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Cat Loves Stealing His Neighbors’ Shoes, His Owner Had to Create a Facebook Group To Return Them

by DailyHealthPost Editorial

Cats have countless cute traits and quirks that make them one of the two most popular household pets across the world. It’s undeniable, however, that some of their quirks can be… problematic. 

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Here to exemplify this fact is the six-pound-heavy cat from Altoona, Pennsylvania – Jordan. The mischievous feline has decided to devote his life to the art of thievery.

Every night, after his owners fall asleep, Jordan sneaks out of the house, jumps over the tall wooden fence, and goes scouring around the neighborhood looking for shoes to steal. Then, when he finds the “right” sneaker or flip-flop that satisfies his kleptomaniac urges that night, Jordan bites it and carries it back home. And to make matters even more hilarious – he often returns for the second shoe to “complete the set.”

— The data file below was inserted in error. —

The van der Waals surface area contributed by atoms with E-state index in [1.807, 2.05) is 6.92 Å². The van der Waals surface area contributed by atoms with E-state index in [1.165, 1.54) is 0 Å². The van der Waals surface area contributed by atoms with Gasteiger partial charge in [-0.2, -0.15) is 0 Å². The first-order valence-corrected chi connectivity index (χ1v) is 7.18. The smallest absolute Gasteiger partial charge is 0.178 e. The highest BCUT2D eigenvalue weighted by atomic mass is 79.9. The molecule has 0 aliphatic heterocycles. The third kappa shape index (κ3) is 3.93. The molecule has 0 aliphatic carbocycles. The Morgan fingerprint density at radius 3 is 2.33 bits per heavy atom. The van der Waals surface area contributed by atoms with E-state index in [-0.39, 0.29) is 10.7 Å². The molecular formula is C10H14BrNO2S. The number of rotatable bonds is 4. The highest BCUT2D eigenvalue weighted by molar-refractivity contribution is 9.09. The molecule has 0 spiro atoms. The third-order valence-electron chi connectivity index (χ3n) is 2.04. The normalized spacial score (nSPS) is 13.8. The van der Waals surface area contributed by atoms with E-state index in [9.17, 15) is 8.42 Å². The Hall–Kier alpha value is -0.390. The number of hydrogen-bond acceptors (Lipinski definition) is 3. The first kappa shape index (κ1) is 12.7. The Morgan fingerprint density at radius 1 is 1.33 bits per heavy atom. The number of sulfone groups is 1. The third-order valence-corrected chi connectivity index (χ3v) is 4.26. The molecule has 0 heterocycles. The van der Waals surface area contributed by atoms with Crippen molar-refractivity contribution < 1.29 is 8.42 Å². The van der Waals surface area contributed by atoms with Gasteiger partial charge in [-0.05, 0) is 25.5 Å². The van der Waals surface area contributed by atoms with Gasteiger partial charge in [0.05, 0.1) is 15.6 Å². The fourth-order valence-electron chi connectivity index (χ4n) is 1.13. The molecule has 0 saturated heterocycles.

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Jordan’s escapades have been going on for so long that his owner BJ Ross attached a GPS to Jordan’s collar and set up a night-vision camera to monitor his “activities”. The thief’s family also created a Facebook group for the neighborhood so that they could return the stolen shoes to their rightful owners.

The GPS maps make it pretty clear that Jordan is a very adventurous cat and isn’t satisfied with just one “hunting ground”. Instead, he views the whole neighborhood as his own kingdom.

Fortunately for the cat burglar, his owners are loving and understanding so they didn’t punish him but instead turned him into an internet sensation, while trying to return the stolen treasures to Jordan’s victims. Well, they also shamed him with a scolding “interview” but it’s doubtful that he gave that much thought.

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Is such feline kleptomania a common problem?

Neighborhood "Cat" Burglar